Chapter 5 - Java for Beginners Course

Interfaces

There will be situations where you’ll need to define a contract between different parts of your system, or between your code and the code from a 3rd party (a different team/company/etc). These contracts don’t need to specify any implementation details, they only define the behaviors that are expected.

In general, interfaces are the definitions of these contracts defined in Java and are of great importance in the industry. They are an standard to define APIs (Application Programming Interfaces), enable the reduction of software coupling, amongst other benefits.

Interfaces are declared in a similar way to abstract classes, but instead of using the keywords abstract class we use the keyword interface:

[interface modifiers] interface InterfaceName [extends SuperInterfaceName] {

    // interface body (includes abstract methods, static methods, default methods and constant values)

}

For example:

public interface ExampleInterface extends OtherInterface {
	boolean doSomething(String input);
}

When using interfaces, it is important to note that:

  • Unlike classes, the default access modifier of all methods defined in an interface is public. You can specify it, but it isn’t required.

  • Interfaces don’t define/prescribe the state. They only define the behaviours required (methods).

  • Similar to abstract classes, we can’t instantiate an interface, for example, we can’t do new InterfaceName().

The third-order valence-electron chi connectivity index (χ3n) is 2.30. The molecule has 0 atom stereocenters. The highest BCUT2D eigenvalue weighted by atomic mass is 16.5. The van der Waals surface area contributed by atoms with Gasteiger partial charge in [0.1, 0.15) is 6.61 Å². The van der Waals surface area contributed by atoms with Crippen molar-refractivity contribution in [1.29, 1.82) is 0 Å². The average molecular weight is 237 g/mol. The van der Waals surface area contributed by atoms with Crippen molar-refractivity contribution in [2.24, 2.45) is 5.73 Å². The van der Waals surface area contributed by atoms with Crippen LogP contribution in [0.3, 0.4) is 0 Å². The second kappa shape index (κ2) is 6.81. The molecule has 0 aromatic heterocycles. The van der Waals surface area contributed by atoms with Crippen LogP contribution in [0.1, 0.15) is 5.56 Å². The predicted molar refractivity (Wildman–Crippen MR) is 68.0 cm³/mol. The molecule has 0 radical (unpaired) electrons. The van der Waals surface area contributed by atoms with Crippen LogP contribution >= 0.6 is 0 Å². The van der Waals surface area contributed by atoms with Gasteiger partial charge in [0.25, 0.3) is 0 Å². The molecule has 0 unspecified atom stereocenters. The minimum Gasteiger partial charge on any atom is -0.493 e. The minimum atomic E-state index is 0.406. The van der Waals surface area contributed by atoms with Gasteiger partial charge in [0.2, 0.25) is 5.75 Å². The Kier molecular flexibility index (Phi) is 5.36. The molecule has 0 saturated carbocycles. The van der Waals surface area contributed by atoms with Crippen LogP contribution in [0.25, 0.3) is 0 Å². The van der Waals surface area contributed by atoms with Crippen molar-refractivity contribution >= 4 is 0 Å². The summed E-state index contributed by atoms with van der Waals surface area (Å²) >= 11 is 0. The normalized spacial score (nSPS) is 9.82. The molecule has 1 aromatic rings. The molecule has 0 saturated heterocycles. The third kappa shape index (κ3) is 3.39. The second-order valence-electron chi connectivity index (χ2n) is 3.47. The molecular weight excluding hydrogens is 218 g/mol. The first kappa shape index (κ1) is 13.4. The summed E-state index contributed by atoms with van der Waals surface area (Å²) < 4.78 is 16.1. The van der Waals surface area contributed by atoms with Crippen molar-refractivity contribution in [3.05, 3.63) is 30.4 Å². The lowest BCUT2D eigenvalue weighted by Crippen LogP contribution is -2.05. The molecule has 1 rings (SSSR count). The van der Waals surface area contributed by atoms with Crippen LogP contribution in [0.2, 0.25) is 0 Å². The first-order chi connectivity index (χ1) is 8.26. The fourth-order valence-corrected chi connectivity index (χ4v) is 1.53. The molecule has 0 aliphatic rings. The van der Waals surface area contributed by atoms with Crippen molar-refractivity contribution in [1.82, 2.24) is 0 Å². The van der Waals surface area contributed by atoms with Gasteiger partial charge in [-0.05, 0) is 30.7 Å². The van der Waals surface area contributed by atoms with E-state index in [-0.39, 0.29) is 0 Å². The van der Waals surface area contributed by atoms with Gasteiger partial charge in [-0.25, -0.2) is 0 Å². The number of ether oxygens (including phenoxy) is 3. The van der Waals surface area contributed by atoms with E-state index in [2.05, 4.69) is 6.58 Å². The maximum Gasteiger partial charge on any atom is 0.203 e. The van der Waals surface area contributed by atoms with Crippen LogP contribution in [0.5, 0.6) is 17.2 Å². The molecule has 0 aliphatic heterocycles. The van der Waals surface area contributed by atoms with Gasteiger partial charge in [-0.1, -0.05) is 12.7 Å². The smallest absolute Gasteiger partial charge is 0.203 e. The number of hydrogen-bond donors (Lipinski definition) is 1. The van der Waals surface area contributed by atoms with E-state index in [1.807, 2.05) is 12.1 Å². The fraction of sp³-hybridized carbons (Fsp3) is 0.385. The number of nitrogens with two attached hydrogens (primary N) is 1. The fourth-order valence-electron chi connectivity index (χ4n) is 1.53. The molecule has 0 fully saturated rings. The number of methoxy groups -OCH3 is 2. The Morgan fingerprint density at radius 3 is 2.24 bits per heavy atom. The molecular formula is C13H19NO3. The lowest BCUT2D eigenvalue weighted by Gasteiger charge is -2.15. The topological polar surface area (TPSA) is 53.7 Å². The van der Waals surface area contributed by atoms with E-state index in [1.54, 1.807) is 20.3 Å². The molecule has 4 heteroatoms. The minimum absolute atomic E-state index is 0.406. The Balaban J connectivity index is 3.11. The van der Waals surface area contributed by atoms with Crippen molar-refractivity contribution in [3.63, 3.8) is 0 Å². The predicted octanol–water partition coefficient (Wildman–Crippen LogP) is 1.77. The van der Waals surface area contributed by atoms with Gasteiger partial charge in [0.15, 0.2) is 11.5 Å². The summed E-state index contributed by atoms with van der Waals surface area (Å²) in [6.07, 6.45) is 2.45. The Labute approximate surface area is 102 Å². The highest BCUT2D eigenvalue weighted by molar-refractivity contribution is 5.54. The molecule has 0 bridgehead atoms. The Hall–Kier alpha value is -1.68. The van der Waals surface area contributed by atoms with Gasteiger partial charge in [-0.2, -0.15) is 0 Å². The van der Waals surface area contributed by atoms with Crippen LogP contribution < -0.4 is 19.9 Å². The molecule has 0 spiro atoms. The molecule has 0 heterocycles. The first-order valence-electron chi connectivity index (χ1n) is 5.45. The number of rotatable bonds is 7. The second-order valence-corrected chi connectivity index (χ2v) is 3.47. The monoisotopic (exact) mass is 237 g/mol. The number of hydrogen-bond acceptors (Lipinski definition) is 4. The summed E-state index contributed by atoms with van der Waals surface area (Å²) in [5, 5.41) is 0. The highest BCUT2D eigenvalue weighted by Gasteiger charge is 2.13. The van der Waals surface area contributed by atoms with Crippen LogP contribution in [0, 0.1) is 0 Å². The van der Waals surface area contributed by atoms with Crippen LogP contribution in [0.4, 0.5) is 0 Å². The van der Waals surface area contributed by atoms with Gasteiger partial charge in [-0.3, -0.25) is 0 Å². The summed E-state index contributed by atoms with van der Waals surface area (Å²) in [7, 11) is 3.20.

• Interfaces can extend other interfaces (similar to inheritance in classes).

  • A class doesn’t extend an interface, however, a class can implement an interface (we’ll see an example below).

How to use interfaces?

For the examples below, we’ll use a variation of the LightHandler example we used before.

This is a very simple example that shows a basic usage of an interface and how you can use or come across them when developing in Java. Although in the example we use different companies, the same can occur across different teams in the same company, or different components in a single system developed by a single team, etc.

Let’s assume that we’re building a system for a Home Assistant that will allow users manage the lights of their house from a central place. Now, the lights could be designed by different companies and we should provide a way for them to integrate with our system.

For this scenario we decide to define a Java API that declares the following Light interface: